The Precarity of Black Urban Farming in Detroit
“If we want a stake in the process of controlling our own life, we’ve got to own land. If we are to create a society that values black life, we cannot ignore the role of food and land.”
With de-urbanization over the last few decades having freed up tracts of land both large and small, Detroit would seem to be prime real estate for local urban farmers, a rare chance to bring significant agriculture to a mid-sized American city. Given Detroit’s predominantly black population, it would also appear to be a golden opportunity to reconnect urban African Americans with their agricultural history. Urbanization, proprietary exclusion, and cultural shame from centuries of forced and coerced labor have contributed to a widening gap between African Americans and agriculture. Black land ownership, one of the few historical forms of intergenerational black wealth, has decreased dramatically over the last century, from 20 million acres in 1910 to 8 million today. The situation in Detroit, which opens access to farming without ownership, doesn’t look posed to fix that.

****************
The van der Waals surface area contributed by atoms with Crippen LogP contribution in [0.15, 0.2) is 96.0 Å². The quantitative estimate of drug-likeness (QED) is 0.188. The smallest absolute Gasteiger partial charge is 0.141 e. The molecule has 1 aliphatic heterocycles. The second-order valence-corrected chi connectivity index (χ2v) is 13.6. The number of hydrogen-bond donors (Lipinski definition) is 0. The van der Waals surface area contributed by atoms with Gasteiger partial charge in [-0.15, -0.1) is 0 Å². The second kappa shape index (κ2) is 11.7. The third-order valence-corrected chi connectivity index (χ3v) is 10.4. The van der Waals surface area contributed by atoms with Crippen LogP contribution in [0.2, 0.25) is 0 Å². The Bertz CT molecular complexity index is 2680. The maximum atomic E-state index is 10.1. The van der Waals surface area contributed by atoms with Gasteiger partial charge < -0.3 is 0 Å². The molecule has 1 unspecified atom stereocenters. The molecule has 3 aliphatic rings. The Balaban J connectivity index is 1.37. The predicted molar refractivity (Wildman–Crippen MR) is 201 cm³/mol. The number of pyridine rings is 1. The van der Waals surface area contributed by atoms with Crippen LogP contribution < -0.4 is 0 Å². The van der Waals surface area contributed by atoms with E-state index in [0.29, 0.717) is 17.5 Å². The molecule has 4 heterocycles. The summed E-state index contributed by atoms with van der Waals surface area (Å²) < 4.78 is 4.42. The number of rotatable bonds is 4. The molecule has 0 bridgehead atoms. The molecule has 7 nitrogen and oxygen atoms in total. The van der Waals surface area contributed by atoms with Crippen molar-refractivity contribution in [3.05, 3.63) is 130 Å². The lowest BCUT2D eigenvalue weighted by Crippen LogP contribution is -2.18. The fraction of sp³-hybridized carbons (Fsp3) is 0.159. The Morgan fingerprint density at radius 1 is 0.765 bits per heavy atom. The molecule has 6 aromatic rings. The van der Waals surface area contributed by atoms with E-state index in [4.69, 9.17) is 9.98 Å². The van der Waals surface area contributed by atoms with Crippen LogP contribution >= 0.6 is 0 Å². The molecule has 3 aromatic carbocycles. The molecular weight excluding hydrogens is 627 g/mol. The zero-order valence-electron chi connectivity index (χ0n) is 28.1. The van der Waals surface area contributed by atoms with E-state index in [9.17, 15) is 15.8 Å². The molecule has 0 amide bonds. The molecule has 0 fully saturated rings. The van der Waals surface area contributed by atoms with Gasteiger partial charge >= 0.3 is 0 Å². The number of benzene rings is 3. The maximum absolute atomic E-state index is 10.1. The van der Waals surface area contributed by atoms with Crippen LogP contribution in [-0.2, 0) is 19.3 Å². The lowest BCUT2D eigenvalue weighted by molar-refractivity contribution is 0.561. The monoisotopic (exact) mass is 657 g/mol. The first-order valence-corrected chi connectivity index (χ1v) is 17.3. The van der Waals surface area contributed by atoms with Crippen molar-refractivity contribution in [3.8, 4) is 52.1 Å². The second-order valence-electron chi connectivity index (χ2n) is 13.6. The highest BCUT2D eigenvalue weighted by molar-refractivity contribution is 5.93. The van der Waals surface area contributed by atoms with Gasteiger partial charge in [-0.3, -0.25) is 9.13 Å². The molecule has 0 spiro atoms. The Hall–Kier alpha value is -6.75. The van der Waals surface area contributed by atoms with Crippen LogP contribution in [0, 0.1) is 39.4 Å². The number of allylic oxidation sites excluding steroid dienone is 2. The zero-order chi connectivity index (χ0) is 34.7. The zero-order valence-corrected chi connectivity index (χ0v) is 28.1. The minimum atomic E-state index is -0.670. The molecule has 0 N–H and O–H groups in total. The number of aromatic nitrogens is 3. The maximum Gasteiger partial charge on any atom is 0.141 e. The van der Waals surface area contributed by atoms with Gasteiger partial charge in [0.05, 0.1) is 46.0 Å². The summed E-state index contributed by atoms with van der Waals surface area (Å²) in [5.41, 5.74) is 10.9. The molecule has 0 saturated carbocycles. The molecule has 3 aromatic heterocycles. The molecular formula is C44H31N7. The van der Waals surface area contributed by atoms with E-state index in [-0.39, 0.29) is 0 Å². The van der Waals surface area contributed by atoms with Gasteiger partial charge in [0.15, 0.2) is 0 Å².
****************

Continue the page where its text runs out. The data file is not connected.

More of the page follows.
Public Radio International features the stories of the black urban farmers of Detroit facing difficult odds as the city hoards land titles and wealthy outside speculators buy up the remaining deeds in controversial deals that further marginalize Detroit natives.
“Black farmers in Detroit are growing their own food. But they’re having trouble owning the land.” (Public Radio International)
(Image Credit: Cybelle Codish/PRI)